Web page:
Worldwide, there were over 6,000 new HIV infections a day in 2010 and almost half were among women. Injectable contraceptives have been associated with a 2-4 fold increased risk of HIV acquisition in some observational studies. Yet, these injectable progestin's, like Depo-Provera (medroxyprogesterone acetate [MPA]), are the second most common contraceptive method used by women worldwide. Animal data support the increased HIV risk. Prospective clinical evidence is lacking. If injectable contraceptives increase HIV susceptibility, and if heterosexual women at high-risk for HIV infection desire to continue injectable contraception use, effective HIV prevention methods such as pre-exposure prophylaxis (PrEP) become even more important. For women at high risk of HIV infection, PrEP with daily oral tenofovir disoproxil fumarate/emtricitabine (TDF/FTC) can substantially reduce the risk of HIV acquisition. In July 2012, the U.S. Food and Drug Administration approved TDF/FTC for PrEP and emphasized that effectiveness is strongly correlated with drug concentrations. Individuals with lower than expected drug concentrations had higher HIV seroconversion rates. While adherence to daily TDF/FTC is thought to explain the differences in plasma concentrations, our preliminary data indicate that sex steroid hormones may also contribute to lower antiretroviral concentrations and increase HIV susceptibility. Given these findings, we hypothesize that the injectable contraceptive, MPA, increases HIV susceptibility through inducing immune activation and increasing HIV co-receptor expression on genital tract target cells. Further, we hypothesize that MPA decreases effective TDF/FTC concentrations through increased renal clearance secondary to increased glomerular filtration and/or up-regulation of progesterone-sensitive drug transporters on CD4+T and kidney cells, as well as alteration of drug phosphorylation and activation in CD4+T cells.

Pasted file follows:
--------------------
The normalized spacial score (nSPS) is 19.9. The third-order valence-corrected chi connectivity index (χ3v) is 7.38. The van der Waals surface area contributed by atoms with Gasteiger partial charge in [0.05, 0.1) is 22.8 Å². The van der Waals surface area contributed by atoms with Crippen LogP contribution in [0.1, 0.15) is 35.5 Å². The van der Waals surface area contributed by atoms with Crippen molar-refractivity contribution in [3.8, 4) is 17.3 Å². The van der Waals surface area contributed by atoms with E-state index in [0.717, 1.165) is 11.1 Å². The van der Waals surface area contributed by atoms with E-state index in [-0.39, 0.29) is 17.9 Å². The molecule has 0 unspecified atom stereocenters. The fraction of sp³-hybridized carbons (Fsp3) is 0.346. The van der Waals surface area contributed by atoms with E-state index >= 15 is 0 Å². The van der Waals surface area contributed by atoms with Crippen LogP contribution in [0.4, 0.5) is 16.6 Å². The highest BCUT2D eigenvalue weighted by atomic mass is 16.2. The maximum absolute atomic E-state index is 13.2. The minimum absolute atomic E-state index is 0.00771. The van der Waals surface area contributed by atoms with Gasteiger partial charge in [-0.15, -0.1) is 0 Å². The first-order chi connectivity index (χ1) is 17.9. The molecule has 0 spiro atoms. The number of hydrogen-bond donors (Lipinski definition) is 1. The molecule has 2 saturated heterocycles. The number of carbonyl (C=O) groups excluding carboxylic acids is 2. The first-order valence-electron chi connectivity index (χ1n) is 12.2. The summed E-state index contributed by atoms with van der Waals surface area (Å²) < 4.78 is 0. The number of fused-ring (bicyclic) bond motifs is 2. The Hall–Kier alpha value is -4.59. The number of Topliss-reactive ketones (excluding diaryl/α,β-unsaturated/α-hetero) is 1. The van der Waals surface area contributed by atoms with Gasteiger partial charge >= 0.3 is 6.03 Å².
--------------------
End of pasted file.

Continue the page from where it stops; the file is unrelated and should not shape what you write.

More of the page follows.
Our specific aims are to: (1) determine the effect of MPA on HIV susceptibility in blood, cervical tissue, and cervicovaginal fluid; and (2) quantify the impact of MPA on TDF/FTC in vivo pharmacokinetics and, secondarily, in vitro pharmacodynamics in blood, cervical tissue, and cervicovaginal fluid. There is an urgent need to address this dilemma regarding injectable contraceptives in women at risk for HIV infection. Does the use of injectable MPA, a highly effective and inexpensive birth control option, increase HIV acquisition risk and diminish the HIV protective effects of TDF/FTC PrEP? This information is needed to inform women's contraceptive choice, especially among those at high risk of HIV.
Injectable contraception is the second leading form of birth control worldwide and many women who use this contraceptive method are also at risk of HIV infection. The goal of this research is to determine if injectable contraception increases HIV susceptibility, and whether this contraceptive, if continued, render HIV pre- exposure prophylaxis with antiretroviral drugs ineffective.
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